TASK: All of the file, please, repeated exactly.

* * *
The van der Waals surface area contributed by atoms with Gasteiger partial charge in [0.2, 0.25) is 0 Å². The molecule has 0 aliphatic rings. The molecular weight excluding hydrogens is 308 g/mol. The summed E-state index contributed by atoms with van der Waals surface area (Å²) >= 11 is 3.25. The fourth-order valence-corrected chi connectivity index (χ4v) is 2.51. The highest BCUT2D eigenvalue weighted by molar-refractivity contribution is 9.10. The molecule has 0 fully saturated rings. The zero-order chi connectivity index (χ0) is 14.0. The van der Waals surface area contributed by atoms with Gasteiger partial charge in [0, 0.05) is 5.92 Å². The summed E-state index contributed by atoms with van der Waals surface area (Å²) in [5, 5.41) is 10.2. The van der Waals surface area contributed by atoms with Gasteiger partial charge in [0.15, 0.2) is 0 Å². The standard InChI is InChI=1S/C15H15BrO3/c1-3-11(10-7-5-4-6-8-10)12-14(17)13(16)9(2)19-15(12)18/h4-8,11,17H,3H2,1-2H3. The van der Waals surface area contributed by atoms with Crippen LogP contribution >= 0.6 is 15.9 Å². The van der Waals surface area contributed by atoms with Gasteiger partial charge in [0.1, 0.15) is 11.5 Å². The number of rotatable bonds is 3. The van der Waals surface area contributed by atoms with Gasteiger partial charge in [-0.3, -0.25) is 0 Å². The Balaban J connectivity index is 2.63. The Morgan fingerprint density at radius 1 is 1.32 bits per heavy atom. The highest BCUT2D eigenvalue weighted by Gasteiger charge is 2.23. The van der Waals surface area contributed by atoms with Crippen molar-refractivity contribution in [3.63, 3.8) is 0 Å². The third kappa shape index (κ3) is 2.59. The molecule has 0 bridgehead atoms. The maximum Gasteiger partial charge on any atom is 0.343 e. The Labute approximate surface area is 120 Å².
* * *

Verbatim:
The van der Waals surface area contributed by atoms with Gasteiger partial charge in [0.2, 0.25) is 0 Å². The molecule has 0 aliphatic rings. The molecular weight excluding hydrogens is 308 g/mol. The summed E-state index contributed by atoms with van der Waals surface area (Å²) >= 11 is 3.25. The fourth-order valence-corrected chi connectivity index (χ4v) is 2.51. The highest BCUT2D eigenvalue weighted by molar-refractivity contribution is 9.10. The molecule has 0 fully saturated rings. The zero-order chi connectivity index (χ0) is 14.0. The van der Waals surface area contributed by atoms with Gasteiger partial charge in [0, 0.05) is 5.92 Å². The summed E-state index contributed by atoms with van der Waals surface area (Å²) in [5, 5.41) is 10.2. The van der Waals surface area contributed by atoms with Gasteiger partial charge in [0.15, 0.2) is 0 Å². The standard InChI is InChI=1S/C15H15BrO3/c1-3-11(10-7-5-4-6-8-10)12-14(17)13(16)9(2)19-15(12)18/h4-8,11,17H,3H2,1-2H3. The van der Waals surface area contributed by atoms with Crippen LogP contribution >= 0.6 is 15.9 Å². The van der Waals surface area contributed by atoms with Gasteiger partial charge in [0.1, 0.15) is 11.5 Å². The number of rotatable bonds is 3. The van der Waals surface area contributed by atoms with Gasteiger partial charge in [-0.3, -0.25) is 0 Å². The Balaban J connectivity index is 2.63. The Morgan fingerprint density at radius 1 is 1.32 bits per heavy atom. The highest BCUT2D eigenvalue weighted by Gasteiger charge is 2.23. The van der Waals surface area contributed by atoms with Crippen molar-refractivity contribution in [3.63, 3.8) is 0 Å². The third kappa shape index (κ3) is 2.59. The molecule has 0 bridgehead atoms. The maximum Gasteiger partial charge on any atom is 0.343 e. The Labute approximate surface area is 120 Å².